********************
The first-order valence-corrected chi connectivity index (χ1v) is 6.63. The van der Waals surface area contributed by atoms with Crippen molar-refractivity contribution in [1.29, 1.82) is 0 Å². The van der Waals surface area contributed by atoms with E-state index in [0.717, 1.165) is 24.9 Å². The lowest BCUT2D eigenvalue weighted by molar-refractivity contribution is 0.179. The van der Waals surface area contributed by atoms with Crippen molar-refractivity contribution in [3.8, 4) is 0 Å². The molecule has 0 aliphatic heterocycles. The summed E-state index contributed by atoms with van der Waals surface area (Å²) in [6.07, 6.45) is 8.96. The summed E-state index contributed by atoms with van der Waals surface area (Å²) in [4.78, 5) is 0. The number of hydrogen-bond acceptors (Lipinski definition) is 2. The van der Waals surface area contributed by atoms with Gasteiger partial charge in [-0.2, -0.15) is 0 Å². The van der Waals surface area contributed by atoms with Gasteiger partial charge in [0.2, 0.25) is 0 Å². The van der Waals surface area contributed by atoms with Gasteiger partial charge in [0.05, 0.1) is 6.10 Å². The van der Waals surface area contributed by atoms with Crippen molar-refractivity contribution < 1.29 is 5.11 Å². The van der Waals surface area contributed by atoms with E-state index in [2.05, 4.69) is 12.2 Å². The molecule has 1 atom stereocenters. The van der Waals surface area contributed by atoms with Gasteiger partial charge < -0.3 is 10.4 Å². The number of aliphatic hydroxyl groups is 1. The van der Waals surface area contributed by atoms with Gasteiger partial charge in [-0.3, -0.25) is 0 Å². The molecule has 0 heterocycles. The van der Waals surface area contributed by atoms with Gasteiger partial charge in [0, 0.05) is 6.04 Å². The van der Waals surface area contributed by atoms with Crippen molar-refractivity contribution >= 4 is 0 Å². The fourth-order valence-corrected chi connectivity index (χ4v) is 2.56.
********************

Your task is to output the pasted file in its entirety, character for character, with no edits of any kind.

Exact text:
The first-order valence-corrected chi connectivity index (χ1v) is 6.63. The van der Waals surface area contributed by atoms with Crippen molar-refractivity contribution in [1.29, 1.82) is 0 Å². The van der Waals surface area contributed by atoms with E-state index in [0.717, 1.165) is 24.9 Å². The lowest BCUT2D eigenvalue weighted by molar-refractivity contribution is 0.179. The van der Waals surface area contributed by atoms with Crippen molar-refractivity contribution in [3.8, 4) is 0 Å². The molecule has 0 aliphatic heterocycles. The summed E-state index contributed by atoms with van der Waals surface area (Å²) in [6.07, 6.45) is 8.96. The summed E-state index contributed by atoms with van der Waals surface area (Å²) in [4.78, 5) is 0. The number of hydrogen-bond acceptors (Lipinski definition) is 2. The van der Waals surface area contributed by atoms with Gasteiger partial charge in [-0.2, -0.15) is 0 Å². The van der Waals surface area contributed by atoms with Gasteiger partial charge in [0.2, 0.25) is 0 Å². The van der Waals surface area contributed by atoms with Gasteiger partial charge in [0.05, 0.1) is 6.10 Å². The van der Waals surface area contributed by atoms with Crippen molar-refractivity contribution < 1.29 is 5.11 Å². The van der Waals surface area contributed by atoms with E-state index in [2.05, 4.69) is 12.2 Å². The molecule has 1 atom stereocenters. The van der Waals surface area contributed by atoms with Gasteiger partial charge < -0.3 is 10.4 Å². The number of aliphatic hydroxyl groups is 1. The van der Waals surface area contributed by atoms with Gasteiger partial charge in [-0.3, -0.25) is 0 Å². The molecule has 0 heterocycles. The van der Waals surface area contributed by atoms with Gasteiger partial charge in [0, 0.05) is 6.04 Å². The van der Waals surface area contributed by atoms with Crippen molar-refractivity contribution >= 4 is 0 Å². The fourth-order valence-corrected chi connectivity index (χ4v) is 2.56.